TikTok’s influence on consumer trends is clear and pronounced. In 2020, it was downloaded a record-breaking 850 million times, and 17 million users in the UK spend over one hour on the app every day (around ten minutes more than Instagram), with 689 million active users every month. For brands, this has meant adjusting to a slightly different pace; rather than building long campaigns, existing as a brand on TikTok is about instant, fast-paced storytelling; connecting to consumers at ground level and collaborating with them for content. But what meanings are communicated by brands creating content on TikTok? Does this communication appeal beyond Gen Z?

In the middle of last year, a video went viral on TikTok of a blue Sour Patch Kid addressing some frequently asked questions by customers of the brand with increasing frustration. Questions like ‘Can you make sour patch kids without the sour?’ Are followed with responses like ‘That would defeat the purpose, and ‘Please make an all blue bag’ is followed with, ‘WE ALREADY DO’, as the Sour Patch Kid becomes increasingly irate and begins to shake in front of the camera. The video was accompanied by a sound very familiar to long time users of the platform; audio of a beatboxer called The Joshua Project. The audio went viral last year and became associated with videos in which users created a sort of sarcastic or ironic call and response. The Sour Patch Kid video became the eighth most popular video to use the sound, with 1.8 million likes, coming narrowly behind a video Will Smith had made using the same sound. In utilising an already viral sound, Sour Patch Kids are communicating approachability, lack of hierarchy between brand and consumer, and a fluency in TikTok humour, coding themselves as on the level with other TikTok users, and specifically, with Gen Z.The Sour Patch Kids viral video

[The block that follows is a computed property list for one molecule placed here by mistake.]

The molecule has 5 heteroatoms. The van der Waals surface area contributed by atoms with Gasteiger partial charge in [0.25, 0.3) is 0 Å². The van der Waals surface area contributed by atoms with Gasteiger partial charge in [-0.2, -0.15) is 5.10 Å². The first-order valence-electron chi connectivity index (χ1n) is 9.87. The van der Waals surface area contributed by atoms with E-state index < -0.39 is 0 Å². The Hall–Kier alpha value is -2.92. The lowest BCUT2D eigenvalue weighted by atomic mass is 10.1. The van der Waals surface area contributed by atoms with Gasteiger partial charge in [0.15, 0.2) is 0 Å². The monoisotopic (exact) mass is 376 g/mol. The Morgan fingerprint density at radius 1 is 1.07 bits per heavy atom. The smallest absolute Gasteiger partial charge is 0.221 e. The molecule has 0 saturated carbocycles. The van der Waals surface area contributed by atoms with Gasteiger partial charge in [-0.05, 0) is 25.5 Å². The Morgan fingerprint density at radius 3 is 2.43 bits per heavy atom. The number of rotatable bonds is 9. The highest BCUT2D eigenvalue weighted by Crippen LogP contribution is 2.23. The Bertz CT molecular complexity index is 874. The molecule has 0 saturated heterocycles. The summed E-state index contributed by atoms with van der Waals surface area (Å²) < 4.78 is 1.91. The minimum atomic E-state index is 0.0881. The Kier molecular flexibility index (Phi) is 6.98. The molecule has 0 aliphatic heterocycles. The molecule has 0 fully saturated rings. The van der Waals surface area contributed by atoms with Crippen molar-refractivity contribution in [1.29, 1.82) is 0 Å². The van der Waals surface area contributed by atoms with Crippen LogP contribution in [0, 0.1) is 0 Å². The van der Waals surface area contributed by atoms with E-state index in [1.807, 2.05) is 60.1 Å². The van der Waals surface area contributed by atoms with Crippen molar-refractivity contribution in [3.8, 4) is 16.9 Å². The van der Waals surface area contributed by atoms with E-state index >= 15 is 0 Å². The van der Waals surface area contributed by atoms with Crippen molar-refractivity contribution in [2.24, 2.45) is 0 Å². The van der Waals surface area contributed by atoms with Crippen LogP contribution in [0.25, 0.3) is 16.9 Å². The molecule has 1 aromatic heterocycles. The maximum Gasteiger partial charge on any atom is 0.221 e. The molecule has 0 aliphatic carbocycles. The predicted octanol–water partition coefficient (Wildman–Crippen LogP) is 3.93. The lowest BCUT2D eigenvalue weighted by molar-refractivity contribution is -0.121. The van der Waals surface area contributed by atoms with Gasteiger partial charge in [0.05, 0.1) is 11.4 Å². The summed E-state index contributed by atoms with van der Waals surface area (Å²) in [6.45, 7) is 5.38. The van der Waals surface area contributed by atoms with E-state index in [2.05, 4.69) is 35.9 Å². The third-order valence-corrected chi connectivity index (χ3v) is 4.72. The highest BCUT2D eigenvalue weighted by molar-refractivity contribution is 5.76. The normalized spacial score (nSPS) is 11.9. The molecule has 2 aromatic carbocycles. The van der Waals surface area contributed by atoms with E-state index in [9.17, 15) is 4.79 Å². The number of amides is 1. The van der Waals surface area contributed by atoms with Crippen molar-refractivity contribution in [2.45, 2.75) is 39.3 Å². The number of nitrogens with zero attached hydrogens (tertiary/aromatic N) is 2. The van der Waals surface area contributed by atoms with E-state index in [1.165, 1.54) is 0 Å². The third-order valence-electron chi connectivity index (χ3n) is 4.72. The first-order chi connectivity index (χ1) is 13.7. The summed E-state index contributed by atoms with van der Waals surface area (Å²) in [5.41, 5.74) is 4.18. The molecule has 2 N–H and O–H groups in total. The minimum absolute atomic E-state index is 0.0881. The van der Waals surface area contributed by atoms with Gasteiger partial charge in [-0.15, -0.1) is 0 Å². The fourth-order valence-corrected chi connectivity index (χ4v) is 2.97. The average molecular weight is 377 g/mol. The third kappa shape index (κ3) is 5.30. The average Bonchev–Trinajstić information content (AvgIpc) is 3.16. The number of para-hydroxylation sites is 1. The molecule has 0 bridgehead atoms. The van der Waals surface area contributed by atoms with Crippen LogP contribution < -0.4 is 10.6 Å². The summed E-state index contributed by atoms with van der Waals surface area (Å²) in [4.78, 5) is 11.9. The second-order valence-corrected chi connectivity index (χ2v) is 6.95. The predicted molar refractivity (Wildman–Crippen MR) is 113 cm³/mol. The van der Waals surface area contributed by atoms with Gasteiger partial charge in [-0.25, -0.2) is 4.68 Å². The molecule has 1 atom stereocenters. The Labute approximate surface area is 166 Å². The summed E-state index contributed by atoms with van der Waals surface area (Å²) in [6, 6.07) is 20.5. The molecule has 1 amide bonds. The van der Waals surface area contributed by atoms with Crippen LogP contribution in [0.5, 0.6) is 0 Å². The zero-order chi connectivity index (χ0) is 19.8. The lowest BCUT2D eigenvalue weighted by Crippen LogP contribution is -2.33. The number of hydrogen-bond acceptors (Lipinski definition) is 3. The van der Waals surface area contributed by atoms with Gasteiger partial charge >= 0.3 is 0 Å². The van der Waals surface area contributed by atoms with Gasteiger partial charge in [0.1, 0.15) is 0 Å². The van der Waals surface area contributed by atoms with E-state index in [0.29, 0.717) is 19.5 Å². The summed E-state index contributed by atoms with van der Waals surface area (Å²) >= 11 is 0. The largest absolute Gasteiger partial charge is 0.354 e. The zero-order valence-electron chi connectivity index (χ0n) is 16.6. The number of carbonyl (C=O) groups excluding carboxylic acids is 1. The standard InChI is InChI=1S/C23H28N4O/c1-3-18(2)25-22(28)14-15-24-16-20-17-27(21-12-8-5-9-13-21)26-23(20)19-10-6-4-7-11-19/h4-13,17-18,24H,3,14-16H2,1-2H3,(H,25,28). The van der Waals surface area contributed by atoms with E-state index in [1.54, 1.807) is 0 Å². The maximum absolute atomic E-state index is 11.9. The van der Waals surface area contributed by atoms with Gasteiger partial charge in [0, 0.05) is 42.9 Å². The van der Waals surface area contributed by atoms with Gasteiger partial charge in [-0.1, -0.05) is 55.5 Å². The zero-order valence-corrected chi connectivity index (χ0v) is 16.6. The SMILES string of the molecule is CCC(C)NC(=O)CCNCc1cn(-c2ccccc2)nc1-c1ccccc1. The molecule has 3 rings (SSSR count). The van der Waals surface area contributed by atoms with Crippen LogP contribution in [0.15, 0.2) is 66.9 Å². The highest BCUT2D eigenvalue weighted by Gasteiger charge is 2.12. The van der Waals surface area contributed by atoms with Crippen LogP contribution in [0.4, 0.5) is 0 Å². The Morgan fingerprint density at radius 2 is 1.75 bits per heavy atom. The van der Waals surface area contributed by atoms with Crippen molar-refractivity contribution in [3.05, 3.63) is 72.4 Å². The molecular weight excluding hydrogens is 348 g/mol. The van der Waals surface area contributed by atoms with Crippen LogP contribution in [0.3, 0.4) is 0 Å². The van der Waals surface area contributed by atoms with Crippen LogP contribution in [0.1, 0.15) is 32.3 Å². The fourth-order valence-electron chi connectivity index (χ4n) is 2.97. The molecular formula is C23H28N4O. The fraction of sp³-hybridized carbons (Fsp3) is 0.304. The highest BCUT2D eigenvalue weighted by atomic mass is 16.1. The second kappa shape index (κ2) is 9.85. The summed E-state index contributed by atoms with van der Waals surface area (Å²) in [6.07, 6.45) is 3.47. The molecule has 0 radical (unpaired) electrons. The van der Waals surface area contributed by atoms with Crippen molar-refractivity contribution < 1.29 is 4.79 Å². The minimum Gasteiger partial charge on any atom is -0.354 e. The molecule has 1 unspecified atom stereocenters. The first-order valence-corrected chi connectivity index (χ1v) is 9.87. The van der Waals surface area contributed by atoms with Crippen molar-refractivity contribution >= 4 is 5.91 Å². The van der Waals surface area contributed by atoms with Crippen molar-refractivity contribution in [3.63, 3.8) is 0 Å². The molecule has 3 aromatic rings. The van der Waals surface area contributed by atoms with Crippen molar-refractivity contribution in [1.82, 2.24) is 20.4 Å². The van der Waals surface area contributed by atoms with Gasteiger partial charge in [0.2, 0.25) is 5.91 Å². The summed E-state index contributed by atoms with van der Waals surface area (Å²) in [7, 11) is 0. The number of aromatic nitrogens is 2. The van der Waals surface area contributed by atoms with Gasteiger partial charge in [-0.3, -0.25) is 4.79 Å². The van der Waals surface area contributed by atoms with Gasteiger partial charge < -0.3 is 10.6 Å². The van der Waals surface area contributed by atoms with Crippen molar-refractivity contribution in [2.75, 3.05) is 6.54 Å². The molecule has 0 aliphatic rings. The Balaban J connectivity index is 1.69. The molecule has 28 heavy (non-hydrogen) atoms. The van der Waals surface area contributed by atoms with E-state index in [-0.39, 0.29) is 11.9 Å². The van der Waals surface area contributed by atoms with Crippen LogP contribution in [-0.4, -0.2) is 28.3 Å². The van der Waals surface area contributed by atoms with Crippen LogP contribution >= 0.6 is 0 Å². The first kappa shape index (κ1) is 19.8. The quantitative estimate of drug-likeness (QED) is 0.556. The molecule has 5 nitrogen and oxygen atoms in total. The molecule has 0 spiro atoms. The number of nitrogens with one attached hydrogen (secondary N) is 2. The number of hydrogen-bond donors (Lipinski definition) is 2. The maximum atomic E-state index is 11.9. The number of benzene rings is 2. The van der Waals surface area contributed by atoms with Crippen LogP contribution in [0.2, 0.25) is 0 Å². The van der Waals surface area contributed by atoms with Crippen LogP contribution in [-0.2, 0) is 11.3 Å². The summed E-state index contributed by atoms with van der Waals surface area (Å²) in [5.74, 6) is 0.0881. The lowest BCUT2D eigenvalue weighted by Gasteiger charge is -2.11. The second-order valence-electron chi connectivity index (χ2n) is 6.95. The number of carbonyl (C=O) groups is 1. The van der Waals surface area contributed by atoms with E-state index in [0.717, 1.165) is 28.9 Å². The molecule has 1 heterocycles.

Other brands that have utilised a TikTok presence with unexpected success include DuoLingo, who in June 2021 introduced a plushy-mascot version of the green cartoon owl widely recognisable as the brand’s ambassador. This owl was seen running around the DuoLingo head offices, getting other staff involved in the creation of TikTok videos. Jumping on popular viral trends, several videos went viral consecutively for DuoLingo, their content increasingly breaking the fourth wall; with descriptions like ‘smh when your “team” doesn’t appreciate your sass and thinksyou’re out of control” #fightclub #drama #comedy #Duolingo #unhinged #imperfect’. A narrative began to develop; that the social media manager at DuoLingo was under scrutiny from higher ups for posting risqué content, but because her videos kept going viral, she continued to prove her worthiness (another video included the caption: ‘plz like comment and susbscribe to save my job xoxo’). Most recently, the owl has worked its way up to being CEO of DuoLingo and is continuously riffing off the joke that people get confused between DuoLingo and Dua Lipa; having developed a crush on the pop star. In breaking the fourth wall, producing whimsical and provocative content, and undermining dominant hyper-corporate brand communication styles, DuoLingo align themselves with a Gen Z mindset: disillusioned by an uncertain economy and saddled with hefty student debt, Gen Z value being happy and having fun more than rigid corporate expectations. Rather than being an anonymous language learning tool, DuoLingo puts the faces and personalities of the people behind the app first via its TikTok content, coding themselves as a brand with a work culture that encourages fun, whilst simultaneously distancing themselves from ideas of toxic work culture. 

The DuoLingo owl getting up to antics  

Brands also use TikTok as a platform to align themselves with wider cultural movements. On International Women’s Day, Nike posted a video of plus-size model Katrina Nichole running and hiking in front of beautiful mountain vistas, in full Nike attire, with the caption ‘for years the media has told us that fat women can’t love fitness & don’t fit the mold of what an athlete should look like…but women no matter their size were born to be more than what society says’. In centring a plus size woman, Nike align themselves with the wider body positivity movement and code themselves as emergent, forward-thinking, and part of the growing trend of brands taking on responsibility for enacting social change.

3 key takeouts for brands:

  1. If your target demographic involves Gen Z, it’s worth developing your TikTok fluency.
  2. Utilise viral sounds, dances, and trends to align your brand with youth tastes. Beyond this, creating a narrative keeps people hooked.
  3. Be aware that Gen Z, more than other demographics, see brands as having responsibility in encouraging progressive social change. What can you do to encourage this within your brand?

Freya Ward-Lowery, Semiotician

Sour Semiotics: How brands are using TikTok to talk to Gen Z